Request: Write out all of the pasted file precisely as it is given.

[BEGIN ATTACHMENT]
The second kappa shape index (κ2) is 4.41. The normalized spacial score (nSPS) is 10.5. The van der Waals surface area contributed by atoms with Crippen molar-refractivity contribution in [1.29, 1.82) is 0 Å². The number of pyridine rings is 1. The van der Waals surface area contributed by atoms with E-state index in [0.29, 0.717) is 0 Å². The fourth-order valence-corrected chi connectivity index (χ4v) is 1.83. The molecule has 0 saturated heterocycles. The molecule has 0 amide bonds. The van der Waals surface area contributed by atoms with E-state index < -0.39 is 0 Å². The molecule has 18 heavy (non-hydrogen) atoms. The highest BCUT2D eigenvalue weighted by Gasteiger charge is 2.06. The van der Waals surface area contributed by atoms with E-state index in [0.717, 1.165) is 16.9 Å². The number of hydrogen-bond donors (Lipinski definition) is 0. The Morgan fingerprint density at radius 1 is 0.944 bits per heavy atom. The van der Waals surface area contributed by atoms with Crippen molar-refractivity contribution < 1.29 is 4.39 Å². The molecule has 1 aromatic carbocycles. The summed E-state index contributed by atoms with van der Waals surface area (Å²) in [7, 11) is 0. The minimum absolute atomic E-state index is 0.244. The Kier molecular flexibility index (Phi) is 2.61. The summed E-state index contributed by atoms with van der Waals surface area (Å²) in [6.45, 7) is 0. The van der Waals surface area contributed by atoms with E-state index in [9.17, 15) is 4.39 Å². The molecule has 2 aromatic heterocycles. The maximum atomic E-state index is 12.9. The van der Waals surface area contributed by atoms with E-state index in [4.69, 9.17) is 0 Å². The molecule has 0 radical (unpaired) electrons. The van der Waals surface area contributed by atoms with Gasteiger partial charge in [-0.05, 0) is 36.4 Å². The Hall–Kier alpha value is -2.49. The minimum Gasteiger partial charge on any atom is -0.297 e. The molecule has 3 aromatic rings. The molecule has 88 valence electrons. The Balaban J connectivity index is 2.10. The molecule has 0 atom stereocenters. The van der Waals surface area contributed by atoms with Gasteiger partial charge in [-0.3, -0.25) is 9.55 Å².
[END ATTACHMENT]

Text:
The second kappa shape index (κ2) is 4.41. The normalized spacial score (nSPS) is 10.5. The van der Waals surface area contributed by atoms with Crippen molar-refractivity contribution in [1.29, 1.82) is 0 Å². The number of pyridine rings is 1. The van der Waals surface area contributed by atoms with E-state index in [0.29, 0.717) is 0 Å². The fourth-order valence-corrected chi connectivity index (χ4v) is 1.83. The molecule has 0 saturated heterocycles. The molecule has 0 amide bonds. The van der Waals surface area contributed by atoms with E-state index < -0.39 is 0 Å². The molecule has 18 heavy (non-hydrogen) atoms. The highest BCUT2D eigenvalue weighted by Gasteiger charge is 2.06. The van der Waals surface area contributed by atoms with E-state index in [0.717, 1.165) is 16.9 Å². The number of hydrogen-bond donors (Lipinski definition) is 0. The Morgan fingerprint density at radius 1 is 0.944 bits per heavy atom. The van der Waals surface area contributed by atoms with Crippen molar-refractivity contribution < 1.29 is 4.39 Å². The molecule has 1 aromatic carbocycles. The summed E-state index contributed by atoms with van der Waals surface area (Å²) in [7, 11) is 0. The minimum absolute atomic E-state index is 0.244. The Kier molecular flexibility index (Phi) is 2.61. The summed E-state index contributed by atoms with van der Waals surface area (Å²) in [6.45, 7) is 0. The van der Waals surface area contributed by atoms with E-state index in [9.17, 15) is 4.39 Å². The molecule has 2 aromatic heterocycles. The maximum atomic E-state index is 12.9. The van der Waals surface area contributed by atoms with E-state index in [4.69, 9.17) is 0 Å². The molecule has 0 radical (unpaired) electrons. The van der Waals surface area contributed by atoms with Gasteiger partial charge in [-0.05, 0) is 36.4 Å². The Hall–Kier alpha value is -2.49. The minimum Gasteiger partial charge on any atom is -0.297 e. The molecule has 3 aromatic rings. The molecule has 88 valence electrons. The Balaban J connectivity index is 2.10. The molecule has 0 atom stereocenters. The van der Waals surface area contributed by atoms with Gasteiger partial charge in [-0.3, -0.25) is 9.55 Å².